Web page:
New York was aided greatly by Atlanta’s penchant for gambling on fourth downs — and failing. Twice the Giants stymied the Falcons on fourth-and-1 as Ryan’s sneaks went nowhere. The defense also stopped Michael Turner, supposedly the most effective runner on the field, on a third-and-inches late in the third period.
Atlanta missed on a fourth-down try in overtime that cost the Falcons a game against New Orleans during the season. While they negated New York’s recently revitalized pass rush for much of the day, the Falcons couldn’t gain any traction on the ground, being held to 64 yards rushing.
Both offenses sputtered in the first half with an assortment of penalties, drops and poor throws.
When the Falcons wheeled out the no-huddle offense, though, they marched from their 10 to a fourth-and 1 at the New York 24. On the first play of the second quarter, Ryan was stacked up on his sneak.
But it turned out positively for the Falcons anyway.
Giants guard Chris Snee was called for holding, and, from his 13, Manning was pressured back into the end zone by James Sanders. He threw the ball away to avoid the sack, resulting in a safety.
New York had its own fourth-and-inches run on its first touchdown drive. Jacobs ran over safety Thomas DeCoud on the play from the Atlanta 6.
Nicks caught his post pattern over Dominique Franks, the fill-in for injured cornerback Brent Grimes, to make it 7-2.
The Giants’ most recent home playoff victory was a 41-0 rout of Minnesota for the 2000 NFC title.
Atlanta’s last playoff win was in 2005 over St. Louis when Michael Vick still was the Falcons’ quarterback.
The Green Bay Packers got a virtuoso passing performance by quarterback Aaron Rodgers and more major contributions on defense by cornerback Tramon Williams. And they, not the Atlanta Falcons, played like a dominant team Saturday night at the Georgia Dome.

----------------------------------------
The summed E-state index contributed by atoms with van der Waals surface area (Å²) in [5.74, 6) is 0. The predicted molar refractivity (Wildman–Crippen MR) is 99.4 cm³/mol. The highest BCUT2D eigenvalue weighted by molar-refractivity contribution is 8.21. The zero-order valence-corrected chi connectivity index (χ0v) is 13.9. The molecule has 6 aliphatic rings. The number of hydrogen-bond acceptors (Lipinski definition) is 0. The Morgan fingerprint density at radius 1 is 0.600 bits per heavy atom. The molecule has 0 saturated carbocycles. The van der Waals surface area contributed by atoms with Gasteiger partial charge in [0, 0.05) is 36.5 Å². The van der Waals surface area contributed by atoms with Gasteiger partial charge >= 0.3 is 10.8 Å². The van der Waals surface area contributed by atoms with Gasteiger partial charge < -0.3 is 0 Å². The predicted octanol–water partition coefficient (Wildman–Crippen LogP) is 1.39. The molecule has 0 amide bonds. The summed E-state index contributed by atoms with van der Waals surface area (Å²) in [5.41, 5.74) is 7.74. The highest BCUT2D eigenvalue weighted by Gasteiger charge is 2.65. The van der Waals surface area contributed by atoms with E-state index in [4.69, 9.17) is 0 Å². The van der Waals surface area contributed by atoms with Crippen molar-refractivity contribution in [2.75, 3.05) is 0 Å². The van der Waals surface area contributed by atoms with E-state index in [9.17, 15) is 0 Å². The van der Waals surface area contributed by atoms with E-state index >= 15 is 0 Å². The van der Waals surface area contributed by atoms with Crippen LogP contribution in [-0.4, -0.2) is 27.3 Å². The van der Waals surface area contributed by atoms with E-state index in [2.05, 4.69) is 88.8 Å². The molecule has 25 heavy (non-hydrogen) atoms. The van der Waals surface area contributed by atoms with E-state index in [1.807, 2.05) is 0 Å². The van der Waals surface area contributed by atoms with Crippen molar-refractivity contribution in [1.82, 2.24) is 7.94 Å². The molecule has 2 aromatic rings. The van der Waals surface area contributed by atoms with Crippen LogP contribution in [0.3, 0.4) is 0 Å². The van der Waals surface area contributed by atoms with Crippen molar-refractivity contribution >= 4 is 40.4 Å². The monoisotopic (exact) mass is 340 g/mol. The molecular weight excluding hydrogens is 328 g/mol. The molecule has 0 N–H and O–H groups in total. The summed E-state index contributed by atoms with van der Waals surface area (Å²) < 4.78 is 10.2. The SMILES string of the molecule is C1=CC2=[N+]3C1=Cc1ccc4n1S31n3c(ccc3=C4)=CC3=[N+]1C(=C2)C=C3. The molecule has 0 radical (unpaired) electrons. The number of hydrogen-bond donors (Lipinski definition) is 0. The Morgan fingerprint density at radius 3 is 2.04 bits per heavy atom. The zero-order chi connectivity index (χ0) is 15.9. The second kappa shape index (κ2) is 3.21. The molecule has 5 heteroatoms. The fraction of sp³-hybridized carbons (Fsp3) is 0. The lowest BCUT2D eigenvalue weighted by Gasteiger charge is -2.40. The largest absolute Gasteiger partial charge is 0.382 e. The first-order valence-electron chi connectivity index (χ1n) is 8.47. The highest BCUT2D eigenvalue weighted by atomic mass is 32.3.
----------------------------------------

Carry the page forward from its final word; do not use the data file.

The Packers beat the Falcons with relative ease, 48-21, in a conference semifinal here to advance to next weekend’s NFC championship game.
Rodgers completed 31 of 36 passes for 366 yards and three touchdowns in a breathtaking showing that further justified the Packers’ decision to make him their starter and oust legendary quarterback Brett Favre, against Favre’s wishes, in the summer of 2008. Rodgers didn’t throw an interception and also ran for a touchdown, then gave way in the final minutes to backup Matt Flynn.
The sixth-seeded Packers, who needed a win on the final Sunday of the regular season to secure the NFC’s last wild-card playoff spot, scored 35 consecutive points after the Falcons grabbed a 14-7 lead on Eric Weems’s second-quarter touchdown on a kickoff return.
Williams, who had a late interception to seal the Packers’ first-round playoff triumph at Philadelphia, added two more interceptions Saturday of Falcons quarterback Matt Ryan, the second of which he returned for a touchdown as time expired in the first half. Fullback John Kuhn had one touchdown run and one touchdown catch for the Packers. Rodgers also had touchdown passes to wide receivers Jordy Nelson and James Jones.
Place kicker Mason Crosby provided a pair of fourth-quarter field goals in what was, by then, a rapidly emptying stadium. The Packers will play at either Chicago or Seattle in the NFC title game, depending on the outcome of Sunday’s Bears-Seahawks game at Soldier Field.